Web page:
Title Format Sponsor
Tuseme Kiswahili Companion Audio CD-ROM
Audio-Visual

Description

Tuseme Kiswahili Companion Audio-CDROM was developed to supplement the Tuseme Kiswahili Textbook for enhancing the learner's grasp of the Swahili Language. It is a recording of the monologues and the dialogues presented in the textbook by native speakers of Swahili. Self-learners will find this CDROM particularly helpful to practice the pronunciation of words as they would have been presented by a teacher

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Swahili, Yoruba and Zulu - CDROM
Audio-Visual

Description

African Language Vocabulary Flash Cards is targeting English speakers who are learning three most widely learned African languages: Swahili, Yoruba, and Zulu. It covers the most useful vocabulary, which is essential to every day life. It is composed of six categories: household items, classroom items, kitchen items, animals and birds, clothing, and professions and in total, it deals with around 150-175 words. Each word is pronounced by a native speaker so that the learner can learn the vocabulary and its pronunciation at the same time. It can be used at any time, and at any place where there is a computer.

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Tuwasiliane Kwa Kiswahili Companion Audio CD-ROM
Audio-Visual

Description

Tuwasiliane Kwa Kiswahili Companion Audio CDROM was developed to supplement the Tuwasiliane Kwa Kiswahili Textbook for enhancing the learner's advanced grasp of the Swahili Language. It is a recording of the monologues and the dialogues presented in the textbook by native speakers of Kiswahili. Self-learners will find this CDROM particularly helpful to practice the pronunciation of words as they would have been presented by a teacher.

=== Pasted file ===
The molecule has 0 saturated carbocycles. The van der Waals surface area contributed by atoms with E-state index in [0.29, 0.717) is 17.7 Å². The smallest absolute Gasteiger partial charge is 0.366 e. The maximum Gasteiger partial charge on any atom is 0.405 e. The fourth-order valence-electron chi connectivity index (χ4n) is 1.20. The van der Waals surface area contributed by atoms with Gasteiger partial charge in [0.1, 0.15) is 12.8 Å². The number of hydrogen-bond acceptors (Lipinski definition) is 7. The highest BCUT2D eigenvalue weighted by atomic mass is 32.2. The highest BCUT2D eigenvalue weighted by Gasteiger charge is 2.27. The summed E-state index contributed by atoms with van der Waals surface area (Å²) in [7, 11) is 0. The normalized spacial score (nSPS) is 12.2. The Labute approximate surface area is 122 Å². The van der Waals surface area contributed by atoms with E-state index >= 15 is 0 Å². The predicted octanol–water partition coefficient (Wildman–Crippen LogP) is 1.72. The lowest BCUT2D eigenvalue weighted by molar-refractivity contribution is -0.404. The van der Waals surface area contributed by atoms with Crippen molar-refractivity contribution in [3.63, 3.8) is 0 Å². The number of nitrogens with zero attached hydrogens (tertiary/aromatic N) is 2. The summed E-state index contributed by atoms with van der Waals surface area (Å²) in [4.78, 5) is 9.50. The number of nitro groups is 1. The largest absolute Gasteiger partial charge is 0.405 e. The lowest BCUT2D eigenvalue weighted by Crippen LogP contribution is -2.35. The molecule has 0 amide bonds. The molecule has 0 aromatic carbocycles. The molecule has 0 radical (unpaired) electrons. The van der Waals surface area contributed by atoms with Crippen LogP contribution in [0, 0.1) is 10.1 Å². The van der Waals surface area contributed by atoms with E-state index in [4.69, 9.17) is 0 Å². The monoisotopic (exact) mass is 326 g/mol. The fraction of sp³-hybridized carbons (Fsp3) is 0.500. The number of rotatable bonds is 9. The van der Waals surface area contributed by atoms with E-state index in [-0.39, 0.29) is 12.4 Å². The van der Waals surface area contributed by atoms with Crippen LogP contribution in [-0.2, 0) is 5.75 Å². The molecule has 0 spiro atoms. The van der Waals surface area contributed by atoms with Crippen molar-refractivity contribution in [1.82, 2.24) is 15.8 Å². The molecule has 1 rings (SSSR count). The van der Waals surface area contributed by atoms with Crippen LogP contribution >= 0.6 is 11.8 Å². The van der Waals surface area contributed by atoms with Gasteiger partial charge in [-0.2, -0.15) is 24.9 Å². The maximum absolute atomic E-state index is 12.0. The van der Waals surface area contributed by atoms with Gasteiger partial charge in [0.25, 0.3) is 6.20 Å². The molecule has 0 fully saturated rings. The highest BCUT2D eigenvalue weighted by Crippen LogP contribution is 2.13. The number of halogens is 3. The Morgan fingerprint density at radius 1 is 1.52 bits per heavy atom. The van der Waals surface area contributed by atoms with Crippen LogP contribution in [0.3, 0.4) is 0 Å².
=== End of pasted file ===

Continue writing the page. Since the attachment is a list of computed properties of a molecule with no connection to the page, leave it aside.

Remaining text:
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Upcoming Events
Oct
2018
14 - 19
Arizona
Symposium
L2DL - Participation, Equity and Inclusion: L2 Digital Literacies (L2DL) Symposium

Participation, a long-standing assessment category on language syllabi, has found a new conceptual life over the last few decades as digital literacies practices have become a part of everyday life and learning. This symposium aims to contribute to discussions of the role of digital literacies in second language learning and teaching and biliteracy development, by considering the ways in which technologically-mediated communication can enable new forms of participation and access, but also the ways in which participation in digital spaces is rarely full and equitable, but is more often than not fraught with questions of legitimacy and symbolic power. This is the third event in a biennial series that examines various roles of digital literacies in language learning; presentations and resources from the 2014 and 2016 symposia can be found on the website and CERCLL's YouTube channel.

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In 1990, the Department of Education established the first Language Resource Centers (LRCs) at U.S. universities in response to the growing national need for expertise and competence in foreign languages. Now, twenty-five years later, Title VI of the Higher Education Act supports sixteen LRCs, creating a national network of resources to promote and improve the teaching and learning of foreign languages.

LRCs create language learning and teaching materials, offer professional development opportunities for language instructors, and conduct and disseminate research on foreign language learning. All LRCs engage in efforts that enable U.S. citizens to better work, serve, and lead.

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Each LRC has a unique story and mission, but all LRC work is organized around eight basic areas:
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